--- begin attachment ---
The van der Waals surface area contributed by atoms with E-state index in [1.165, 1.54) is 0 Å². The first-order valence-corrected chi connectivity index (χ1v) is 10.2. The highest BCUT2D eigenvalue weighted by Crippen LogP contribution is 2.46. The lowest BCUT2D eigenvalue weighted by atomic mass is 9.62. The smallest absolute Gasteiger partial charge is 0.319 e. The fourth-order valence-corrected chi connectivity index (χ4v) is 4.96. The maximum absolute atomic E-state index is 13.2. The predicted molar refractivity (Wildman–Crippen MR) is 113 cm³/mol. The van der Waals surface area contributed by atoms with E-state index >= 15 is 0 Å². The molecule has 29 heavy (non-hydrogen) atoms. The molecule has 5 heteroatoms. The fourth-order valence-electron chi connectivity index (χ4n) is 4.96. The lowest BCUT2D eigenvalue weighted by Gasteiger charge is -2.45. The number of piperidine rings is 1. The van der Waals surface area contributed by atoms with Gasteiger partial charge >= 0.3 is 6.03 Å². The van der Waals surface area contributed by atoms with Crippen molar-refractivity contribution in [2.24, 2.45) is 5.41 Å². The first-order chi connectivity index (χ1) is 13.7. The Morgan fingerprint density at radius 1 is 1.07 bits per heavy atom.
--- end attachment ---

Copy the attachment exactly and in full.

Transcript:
The van der Waals surface area contributed by atoms with E-state index in [1.165, 1.54) is 0 Å². The first-order valence-corrected chi connectivity index (χ1v) is 10.2. The highest BCUT2D eigenvalue weighted by Crippen LogP contribution is 2.46. The lowest BCUT2D eigenvalue weighted by atomic mass is 9.62. The smallest absolute Gasteiger partial charge is 0.319 e. The fourth-order valence-corrected chi connectivity index (χ4v) is 4.96. The maximum absolute atomic E-state index is 13.2. The predicted molar refractivity (Wildman–Crippen MR) is 113 cm³/mol. The van der Waals surface area contributed by atoms with E-state index >= 15 is 0 Å². The molecule has 29 heavy (non-hydrogen) atoms. The molecule has 5 heteroatoms. The fourth-order valence-electron chi connectivity index (χ4n) is 4.96. The lowest BCUT2D eigenvalue weighted by Gasteiger charge is -2.45. The number of piperidine rings is 1. The van der Waals surface area contributed by atoms with Gasteiger partial charge >= 0.3 is 6.03 Å². The van der Waals surface area contributed by atoms with Crippen molar-refractivity contribution in [2.24, 2.45) is 5.41 Å². The first-order chi connectivity index (χ1) is 13.7. The Morgan fingerprint density at radius 1 is 1.07 bits per heavy atom.